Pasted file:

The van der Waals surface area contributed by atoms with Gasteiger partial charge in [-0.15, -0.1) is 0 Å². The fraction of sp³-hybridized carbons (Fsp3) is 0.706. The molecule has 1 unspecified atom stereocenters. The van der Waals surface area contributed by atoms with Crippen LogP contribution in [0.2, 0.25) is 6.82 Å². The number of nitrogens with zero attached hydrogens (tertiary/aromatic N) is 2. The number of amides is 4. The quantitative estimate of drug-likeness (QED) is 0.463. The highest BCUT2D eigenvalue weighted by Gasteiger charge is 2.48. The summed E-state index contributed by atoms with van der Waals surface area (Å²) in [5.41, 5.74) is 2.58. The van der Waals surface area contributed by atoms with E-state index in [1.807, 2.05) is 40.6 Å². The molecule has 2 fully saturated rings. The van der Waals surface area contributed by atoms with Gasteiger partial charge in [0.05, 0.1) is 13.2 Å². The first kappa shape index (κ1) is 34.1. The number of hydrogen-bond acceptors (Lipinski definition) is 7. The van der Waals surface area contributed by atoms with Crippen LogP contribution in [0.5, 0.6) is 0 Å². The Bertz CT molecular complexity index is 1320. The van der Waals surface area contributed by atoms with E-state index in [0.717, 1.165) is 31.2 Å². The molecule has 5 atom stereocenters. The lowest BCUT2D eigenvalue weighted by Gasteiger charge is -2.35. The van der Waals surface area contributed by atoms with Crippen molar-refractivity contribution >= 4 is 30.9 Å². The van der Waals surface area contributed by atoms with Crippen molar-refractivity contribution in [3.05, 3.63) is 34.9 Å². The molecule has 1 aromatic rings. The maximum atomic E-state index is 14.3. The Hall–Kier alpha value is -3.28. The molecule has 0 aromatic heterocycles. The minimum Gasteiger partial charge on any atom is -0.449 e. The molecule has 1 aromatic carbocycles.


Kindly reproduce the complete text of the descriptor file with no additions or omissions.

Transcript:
The van der Waals surface area contributed by atoms with Gasteiger partial charge in [-0.15, -0.1) is 0 Å². The fraction of sp³-hybridized carbons (Fsp3) is 0.706. The molecule has 1 unspecified atom stereocenters. The van der Waals surface area contributed by atoms with Crippen LogP contribution in [0.2, 0.25) is 6.82 Å². The number of nitrogens with zero attached hydrogens (tertiary/aromatic N) is 2. The number of amides is 4. The quantitative estimate of drug-likeness (QED) is 0.463. The highest BCUT2D eigenvalue weighted by Gasteiger charge is 2.48. The summed E-state index contributed by atoms with van der Waals surface area (Å²) in [5.41, 5.74) is 2.58. The van der Waals surface area contributed by atoms with E-state index in [1.807, 2.05) is 40.6 Å². The molecule has 2 fully saturated rings. The van der Waals surface area contributed by atoms with Gasteiger partial charge in [0.05, 0.1) is 13.2 Å². The first kappa shape index (κ1) is 34.1. The number of hydrogen-bond acceptors (Lipinski definition) is 7. The van der Waals surface area contributed by atoms with Crippen LogP contribution in [0.5, 0.6) is 0 Å². The Bertz CT molecular complexity index is 1320. The van der Waals surface area contributed by atoms with E-state index in [0.717, 1.165) is 31.2 Å². The molecule has 5 atom stereocenters. The lowest BCUT2D eigenvalue weighted by Gasteiger charge is -2.35. The van der Waals surface area contributed by atoms with Crippen molar-refractivity contribution >= 4 is 30.9 Å². The van der Waals surface area contributed by atoms with Crippen molar-refractivity contribution in [3.05, 3.63) is 34.9 Å². The molecule has 1 aromatic rings. The maximum atomic E-state index is 14.3. The Hall–Kier alpha value is -3.28. The molecule has 0 aromatic heterocycles. The minimum Gasteiger partial charge on any atom is -0.449 e. The molecule has 1 aromatic carbocycles.